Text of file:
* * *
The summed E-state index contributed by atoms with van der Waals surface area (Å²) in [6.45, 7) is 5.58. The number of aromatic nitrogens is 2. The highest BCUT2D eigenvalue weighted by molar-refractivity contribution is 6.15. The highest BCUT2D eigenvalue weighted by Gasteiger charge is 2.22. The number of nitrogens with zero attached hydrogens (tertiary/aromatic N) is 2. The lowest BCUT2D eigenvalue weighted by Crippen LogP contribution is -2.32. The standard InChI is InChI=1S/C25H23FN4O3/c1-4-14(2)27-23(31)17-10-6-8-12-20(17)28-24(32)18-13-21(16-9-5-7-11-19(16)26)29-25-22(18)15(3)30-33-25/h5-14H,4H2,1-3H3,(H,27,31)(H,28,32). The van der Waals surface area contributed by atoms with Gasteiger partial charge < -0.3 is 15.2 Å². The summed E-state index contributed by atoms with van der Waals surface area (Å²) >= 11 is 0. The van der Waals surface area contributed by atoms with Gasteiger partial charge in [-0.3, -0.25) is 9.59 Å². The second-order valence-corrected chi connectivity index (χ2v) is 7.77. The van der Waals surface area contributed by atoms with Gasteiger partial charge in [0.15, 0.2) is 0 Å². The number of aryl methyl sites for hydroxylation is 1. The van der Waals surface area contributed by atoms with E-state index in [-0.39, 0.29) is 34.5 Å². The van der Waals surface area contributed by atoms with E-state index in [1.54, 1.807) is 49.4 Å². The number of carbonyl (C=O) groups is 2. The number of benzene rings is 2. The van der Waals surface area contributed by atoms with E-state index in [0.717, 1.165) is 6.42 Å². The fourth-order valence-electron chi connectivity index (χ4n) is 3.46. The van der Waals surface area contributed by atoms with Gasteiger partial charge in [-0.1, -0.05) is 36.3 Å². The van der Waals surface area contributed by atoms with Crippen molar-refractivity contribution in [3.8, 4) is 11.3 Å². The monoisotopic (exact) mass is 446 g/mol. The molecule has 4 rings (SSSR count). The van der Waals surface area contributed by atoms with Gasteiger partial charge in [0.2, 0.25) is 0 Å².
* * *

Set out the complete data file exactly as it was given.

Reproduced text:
The summed E-state index contributed by atoms with van der Waals surface area (Å²) in [6.45, 7) is 5.58. The number of aromatic nitrogens is 2. The highest BCUT2D eigenvalue weighted by molar-refractivity contribution is 6.15. The highest BCUT2D eigenvalue weighted by Gasteiger charge is 2.22. The number of nitrogens with zero attached hydrogens (tertiary/aromatic N) is 2. The lowest BCUT2D eigenvalue weighted by Crippen LogP contribution is -2.32. The standard InChI is InChI=1S/C25H23FN4O3/c1-4-14(2)27-23(31)17-10-6-8-12-20(17)28-24(32)18-13-21(16-9-5-7-11-19(16)26)29-25-22(18)15(3)30-33-25/h5-14H,4H2,1-3H3,(H,27,31)(H,28,32). The van der Waals surface area contributed by atoms with Gasteiger partial charge < -0.3 is 15.2 Å². The summed E-state index contributed by atoms with van der Waals surface area (Å²) >= 11 is 0. The van der Waals surface area contributed by atoms with Gasteiger partial charge in [-0.3, -0.25) is 9.59 Å². The second-order valence-corrected chi connectivity index (χ2v) is 7.77. The van der Waals surface area contributed by atoms with Gasteiger partial charge in [0.15, 0.2) is 0 Å². The number of aryl methyl sites for hydroxylation is 1. The van der Waals surface area contributed by atoms with E-state index in [-0.39, 0.29) is 34.5 Å². The van der Waals surface area contributed by atoms with E-state index in [1.54, 1.807) is 49.4 Å². The number of carbonyl (C=O) groups is 2. The number of benzene rings is 2. The van der Waals surface area contributed by atoms with E-state index in [0.717, 1.165) is 6.42 Å². The fourth-order valence-electron chi connectivity index (χ4n) is 3.46. The van der Waals surface area contributed by atoms with Gasteiger partial charge in [-0.1, -0.05) is 36.3 Å². The van der Waals surface area contributed by atoms with Crippen molar-refractivity contribution in [3.8, 4) is 11.3 Å². The monoisotopic (exact) mass is 446 g/mol. The molecule has 4 rings (SSSR count). The van der Waals surface area contributed by atoms with Gasteiger partial charge in [0.2, 0.25) is 0 Å².